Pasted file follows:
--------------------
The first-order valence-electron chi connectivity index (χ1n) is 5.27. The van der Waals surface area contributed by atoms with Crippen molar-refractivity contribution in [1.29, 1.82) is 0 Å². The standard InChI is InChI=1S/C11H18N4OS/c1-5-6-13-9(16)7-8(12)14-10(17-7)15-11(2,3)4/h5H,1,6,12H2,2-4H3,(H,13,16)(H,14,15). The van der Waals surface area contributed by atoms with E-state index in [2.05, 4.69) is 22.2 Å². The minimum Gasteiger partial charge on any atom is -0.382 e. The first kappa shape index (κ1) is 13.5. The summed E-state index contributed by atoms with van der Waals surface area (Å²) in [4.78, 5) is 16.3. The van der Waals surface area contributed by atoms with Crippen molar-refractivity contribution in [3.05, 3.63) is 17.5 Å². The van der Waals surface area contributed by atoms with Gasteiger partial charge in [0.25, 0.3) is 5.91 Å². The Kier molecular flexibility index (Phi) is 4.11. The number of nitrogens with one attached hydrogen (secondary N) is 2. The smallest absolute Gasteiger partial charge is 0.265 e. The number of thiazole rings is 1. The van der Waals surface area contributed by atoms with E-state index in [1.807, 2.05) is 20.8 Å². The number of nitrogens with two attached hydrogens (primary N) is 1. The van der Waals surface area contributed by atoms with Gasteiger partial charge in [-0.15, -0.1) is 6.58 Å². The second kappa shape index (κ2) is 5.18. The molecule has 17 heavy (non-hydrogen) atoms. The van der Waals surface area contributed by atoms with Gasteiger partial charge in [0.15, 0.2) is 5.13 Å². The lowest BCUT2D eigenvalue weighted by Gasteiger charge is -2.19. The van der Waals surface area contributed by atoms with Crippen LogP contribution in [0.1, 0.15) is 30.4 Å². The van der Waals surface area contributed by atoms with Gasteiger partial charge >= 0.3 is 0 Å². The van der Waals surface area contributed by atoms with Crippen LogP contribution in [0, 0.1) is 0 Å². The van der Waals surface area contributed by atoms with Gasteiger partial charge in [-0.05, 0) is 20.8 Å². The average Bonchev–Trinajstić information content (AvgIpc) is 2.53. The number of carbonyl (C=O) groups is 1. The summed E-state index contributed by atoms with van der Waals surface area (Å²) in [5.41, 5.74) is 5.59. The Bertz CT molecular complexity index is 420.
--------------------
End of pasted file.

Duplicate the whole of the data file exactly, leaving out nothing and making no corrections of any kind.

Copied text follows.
The first-order valence-electron chi connectivity index (χ1n) is 5.27. The van der Waals surface area contributed by atoms with Crippen molar-refractivity contribution in [1.29, 1.82) is 0 Å². The standard InChI is InChI=1S/C11H18N4OS/c1-5-6-13-9(16)7-8(12)14-10(17-7)15-11(2,3)4/h5H,1,6,12H2,2-4H3,(H,13,16)(H,14,15). The van der Waals surface area contributed by atoms with E-state index in [2.05, 4.69) is 22.2 Å². The minimum Gasteiger partial charge on any atom is -0.382 e. The first kappa shape index (κ1) is 13.5. The summed E-state index contributed by atoms with van der Waals surface area (Å²) in [4.78, 5) is 16.3. The van der Waals surface area contributed by atoms with Crippen molar-refractivity contribution in [3.05, 3.63) is 17.5 Å². The van der Waals surface area contributed by atoms with Gasteiger partial charge in [0.25, 0.3) is 5.91 Å². The Kier molecular flexibility index (Phi) is 4.11. The number of nitrogens with one attached hydrogen (secondary N) is 2. The smallest absolute Gasteiger partial charge is 0.265 e. The number of thiazole rings is 1. The van der Waals surface area contributed by atoms with E-state index in [1.807, 2.05) is 20.8 Å². The number of nitrogens with two attached hydrogens (primary N) is 1. The van der Waals surface area contributed by atoms with Gasteiger partial charge in [-0.15, -0.1) is 6.58 Å². The second kappa shape index (κ2) is 5.18. The molecule has 17 heavy (non-hydrogen) atoms. The van der Waals surface area contributed by atoms with Gasteiger partial charge in [0.15, 0.2) is 5.13 Å². The lowest BCUT2D eigenvalue weighted by Gasteiger charge is -2.19. The van der Waals surface area contributed by atoms with Crippen LogP contribution in [0.1, 0.15) is 30.4 Å². The van der Waals surface area contributed by atoms with Gasteiger partial charge >= 0.3 is 0 Å². The van der Waals surface area contributed by atoms with Crippen LogP contribution in [0, 0.1) is 0 Å². The van der Waals surface area contributed by atoms with Gasteiger partial charge in [-0.05, 0) is 20.8 Å². The average Bonchev–Trinajstić information content (AvgIpc) is 2.53. The number of carbonyl (C=O) groups is 1. The summed E-state index contributed by atoms with van der Waals surface area (Å²) in [5.41, 5.74) is 5.59. The Bertz CT molecular complexity index is 420.